Mick 'Baz' Rathbone, the head of sports medicine at Everton FC, joins the Football Trade Directory team to give a monthly insight behind the scenes at a professional football club. Baz had ambitions to become a doctor, but decided instead to pursue a career in football when Birmingham City, the club he supported, offered him an apprenticeship in December 1974, as a schoolboy he was capped twice at youth level by England. Baz made his first-team debut on 20 October 1976, and played 16 games in the First Division that season. He also played eight seasons for Blackburn Rovers before moving to Preston North End and Halifax.
Baz returned to Preston North End for a further six years as they progressed from Division Three to the play-off for a place in the Premier League, latterly as part of David Moyes' backroom staff. When Moyes joined Everton as manager, Mick followed a few months later. His son plays for the Manchester United academy
This week, Baz writes from dugout after the Europa League game against Benfica …………………..
'‘You can measure the worldwide growth in football over the last fifteen or so years in many ways - crowd sizes, wages, TV revenue, squad sizes and so on and so forth as our great sport flourishes. But in my experience the true mirror of the football explosion can be best measured by the exponential growth in the capacity of the… the dugout!
I am actually writing from the opulence of possibly one of Europe’s finest dugouts – the Stadium of Light in Lisbon. Twenty padded and heated Recaro recliners in rich red leather. Indeed so comfortable and spacious that it was hard not to fall asleep! That grandiosing of what was traditionally a cold, bare piece of wood has come about in response to the steady state proliferation of the entourages without whom no self-respecting Premier League team is complete.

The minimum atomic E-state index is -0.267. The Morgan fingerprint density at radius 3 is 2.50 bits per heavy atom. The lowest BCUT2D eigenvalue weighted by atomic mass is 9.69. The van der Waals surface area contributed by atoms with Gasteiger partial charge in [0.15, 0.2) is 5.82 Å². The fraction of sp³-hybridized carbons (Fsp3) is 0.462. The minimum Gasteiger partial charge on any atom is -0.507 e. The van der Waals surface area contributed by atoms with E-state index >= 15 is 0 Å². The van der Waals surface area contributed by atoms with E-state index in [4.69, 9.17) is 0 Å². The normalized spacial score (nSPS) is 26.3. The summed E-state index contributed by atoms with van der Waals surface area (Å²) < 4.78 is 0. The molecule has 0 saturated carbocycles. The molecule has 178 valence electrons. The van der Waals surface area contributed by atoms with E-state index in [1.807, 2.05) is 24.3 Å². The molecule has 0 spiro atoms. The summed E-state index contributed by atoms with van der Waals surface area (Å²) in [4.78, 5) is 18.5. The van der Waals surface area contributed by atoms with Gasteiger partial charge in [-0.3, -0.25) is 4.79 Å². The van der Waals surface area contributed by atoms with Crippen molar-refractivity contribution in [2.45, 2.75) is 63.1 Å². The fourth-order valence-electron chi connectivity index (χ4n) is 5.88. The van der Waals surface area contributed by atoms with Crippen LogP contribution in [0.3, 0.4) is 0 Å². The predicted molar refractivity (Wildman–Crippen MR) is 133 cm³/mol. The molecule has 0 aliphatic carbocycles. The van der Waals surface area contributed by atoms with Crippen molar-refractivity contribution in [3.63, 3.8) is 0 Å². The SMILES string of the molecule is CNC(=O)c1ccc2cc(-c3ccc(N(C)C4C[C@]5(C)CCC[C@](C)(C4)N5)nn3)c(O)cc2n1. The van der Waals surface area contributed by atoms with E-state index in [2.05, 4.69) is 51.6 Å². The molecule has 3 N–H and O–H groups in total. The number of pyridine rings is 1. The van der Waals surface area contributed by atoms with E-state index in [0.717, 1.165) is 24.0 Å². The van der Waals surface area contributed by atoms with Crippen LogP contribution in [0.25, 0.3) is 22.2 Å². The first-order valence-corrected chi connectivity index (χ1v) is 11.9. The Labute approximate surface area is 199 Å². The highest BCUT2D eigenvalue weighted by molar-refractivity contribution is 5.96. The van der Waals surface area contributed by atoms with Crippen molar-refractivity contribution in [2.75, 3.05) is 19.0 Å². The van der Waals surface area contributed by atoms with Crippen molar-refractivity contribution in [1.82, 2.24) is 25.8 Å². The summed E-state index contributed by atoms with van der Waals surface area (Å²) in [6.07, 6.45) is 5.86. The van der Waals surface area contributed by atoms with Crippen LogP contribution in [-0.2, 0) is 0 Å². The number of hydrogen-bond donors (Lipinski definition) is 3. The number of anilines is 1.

Let’s count them: manager, assistant manager, first team coach, goalkeeping coach, fitness coach, doctor, physio, masseur, technical analyst, kit man times two, oh and seven subs. How many is that? Nearly twenty I guess -a full house then, and to think that when I made my league debut for Birmingham back in the mid-seventies there were three of us! Yes three, it’s hard to imagine just the physio, the boss and myself. Subsequently when our left back hobbled over and launched my career with a terse ‘my groins gone get the sub on,’ there was no looking around figuring out tactics, you were on pal!
This phenomenon of the burgeoning dugouts has been gradual and insidious. It went from one sub to two subs then came the assorted staff then five subs and the fitness boys. Where will it end? Who knows? Time to buy shares in Recaro!’’